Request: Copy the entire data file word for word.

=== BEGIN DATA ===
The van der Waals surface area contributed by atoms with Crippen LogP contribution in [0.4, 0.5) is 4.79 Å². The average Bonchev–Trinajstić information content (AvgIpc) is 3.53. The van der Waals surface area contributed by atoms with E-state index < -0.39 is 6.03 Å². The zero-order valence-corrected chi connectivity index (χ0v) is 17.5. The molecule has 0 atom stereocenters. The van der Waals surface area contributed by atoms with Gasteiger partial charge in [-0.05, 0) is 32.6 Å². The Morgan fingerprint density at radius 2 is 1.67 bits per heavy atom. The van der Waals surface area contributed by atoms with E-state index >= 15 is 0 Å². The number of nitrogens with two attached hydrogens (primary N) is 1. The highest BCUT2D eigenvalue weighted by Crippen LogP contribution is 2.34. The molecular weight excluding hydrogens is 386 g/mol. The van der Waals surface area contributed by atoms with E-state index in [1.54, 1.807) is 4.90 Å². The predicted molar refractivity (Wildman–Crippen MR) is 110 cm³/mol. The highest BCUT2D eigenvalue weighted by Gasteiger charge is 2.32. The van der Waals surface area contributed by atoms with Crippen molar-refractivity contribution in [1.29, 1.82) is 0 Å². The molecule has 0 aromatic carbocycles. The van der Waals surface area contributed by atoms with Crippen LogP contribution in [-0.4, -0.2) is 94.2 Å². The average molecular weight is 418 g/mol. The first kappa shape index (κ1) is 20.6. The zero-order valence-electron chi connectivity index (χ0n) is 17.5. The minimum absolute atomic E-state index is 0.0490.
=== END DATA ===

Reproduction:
The van der Waals surface area contributed by atoms with Crippen LogP contribution in [0.4, 0.5) is 4.79 Å². The average Bonchev–Trinajstić information content (AvgIpc) is 3.53. The van der Waals surface area contributed by atoms with E-state index < -0.39 is 6.03 Å². The zero-order valence-corrected chi connectivity index (χ0v) is 17.5. The molecule has 0 atom stereocenters. The van der Waals surface area contributed by atoms with Gasteiger partial charge in [-0.05, 0) is 32.6 Å². The Morgan fingerprint density at radius 2 is 1.67 bits per heavy atom. The van der Waals surface area contributed by atoms with E-state index >= 15 is 0 Å². The number of nitrogens with two attached hydrogens (primary N) is 1. The highest BCUT2D eigenvalue weighted by Crippen LogP contribution is 2.34. The molecular weight excluding hydrogens is 386 g/mol. The van der Waals surface area contributed by atoms with E-state index in [1.54, 1.807) is 4.90 Å². The predicted molar refractivity (Wildman–Crippen MR) is 110 cm³/mol. The highest BCUT2D eigenvalue weighted by Gasteiger charge is 2.32. The van der Waals surface area contributed by atoms with Crippen molar-refractivity contribution in [1.29, 1.82) is 0 Å². The molecule has 0 aromatic carbocycles. The van der Waals surface area contributed by atoms with Crippen LogP contribution in [-0.4, -0.2) is 94.2 Å². The average molecular weight is 418 g/mol. The first kappa shape index (κ1) is 20.6. The zero-order valence-electron chi connectivity index (χ0n) is 17.5. The minimum absolute atomic E-state index is 0.0490.